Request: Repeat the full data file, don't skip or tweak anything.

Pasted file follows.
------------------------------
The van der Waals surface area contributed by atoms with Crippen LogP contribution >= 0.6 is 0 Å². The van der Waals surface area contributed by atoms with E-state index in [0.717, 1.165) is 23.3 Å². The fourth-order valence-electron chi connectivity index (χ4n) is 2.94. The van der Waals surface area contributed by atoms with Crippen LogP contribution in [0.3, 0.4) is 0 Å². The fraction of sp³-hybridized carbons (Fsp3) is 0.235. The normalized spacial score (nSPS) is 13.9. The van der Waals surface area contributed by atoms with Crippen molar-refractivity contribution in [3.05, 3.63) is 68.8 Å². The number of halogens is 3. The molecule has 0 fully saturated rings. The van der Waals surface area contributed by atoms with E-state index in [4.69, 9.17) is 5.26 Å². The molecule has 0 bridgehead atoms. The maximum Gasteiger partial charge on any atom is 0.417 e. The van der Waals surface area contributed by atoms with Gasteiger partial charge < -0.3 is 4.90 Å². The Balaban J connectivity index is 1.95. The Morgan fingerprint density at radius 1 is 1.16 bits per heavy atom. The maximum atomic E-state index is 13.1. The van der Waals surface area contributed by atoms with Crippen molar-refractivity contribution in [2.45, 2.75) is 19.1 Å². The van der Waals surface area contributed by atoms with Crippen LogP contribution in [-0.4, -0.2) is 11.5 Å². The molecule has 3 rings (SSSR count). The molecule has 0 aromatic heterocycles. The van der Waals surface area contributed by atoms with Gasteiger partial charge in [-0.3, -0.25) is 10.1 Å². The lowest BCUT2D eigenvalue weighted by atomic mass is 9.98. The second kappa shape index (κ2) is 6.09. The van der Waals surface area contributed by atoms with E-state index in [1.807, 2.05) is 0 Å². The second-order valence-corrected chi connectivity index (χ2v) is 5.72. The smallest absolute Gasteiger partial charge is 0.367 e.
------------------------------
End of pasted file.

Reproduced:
The van der Waals surface area contributed by atoms with Crippen LogP contribution >= 0.6 is 0 Å². The van der Waals surface area contributed by atoms with E-state index in [0.717, 1.165) is 23.3 Å². The fourth-order valence-electron chi connectivity index (χ4n) is 2.94. The van der Waals surface area contributed by atoms with Crippen LogP contribution in [0.3, 0.4) is 0 Å². The fraction of sp³-hybridized carbons (Fsp3) is 0.235. The normalized spacial score (nSPS) is 13.9. The van der Waals surface area contributed by atoms with Crippen molar-refractivity contribution in [3.05, 3.63) is 68.8 Å². The number of halogens is 3. The molecule has 0 fully saturated rings. The van der Waals surface area contributed by atoms with E-state index in [4.69, 9.17) is 5.26 Å². The molecule has 0 bridgehead atoms. The maximum Gasteiger partial charge on any atom is 0.417 e. The van der Waals surface area contributed by atoms with Gasteiger partial charge < -0.3 is 4.90 Å². The Balaban J connectivity index is 1.95. The Morgan fingerprint density at radius 1 is 1.16 bits per heavy atom. The maximum atomic E-state index is 13.1. The van der Waals surface area contributed by atoms with Crippen molar-refractivity contribution in [2.45, 2.75) is 19.1 Å². The van der Waals surface area contributed by atoms with Crippen LogP contribution in [-0.4, -0.2) is 11.5 Å². The molecule has 3 rings (SSSR count). The molecule has 0 aromatic heterocycles. The van der Waals surface area contributed by atoms with Gasteiger partial charge in [-0.3, -0.25) is 10.1 Å². The lowest BCUT2D eigenvalue weighted by atomic mass is 9.98. The second kappa shape index (κ2) is 6.09. The van der Waals surface area contributed by atoms with E-state index in [1.807, 2.05) is 0 Å². The second-order valence-corrected chi connectivity index (χ2v) is 5.72. The smallest absolute Gasteiger partial charge is 0.367 e.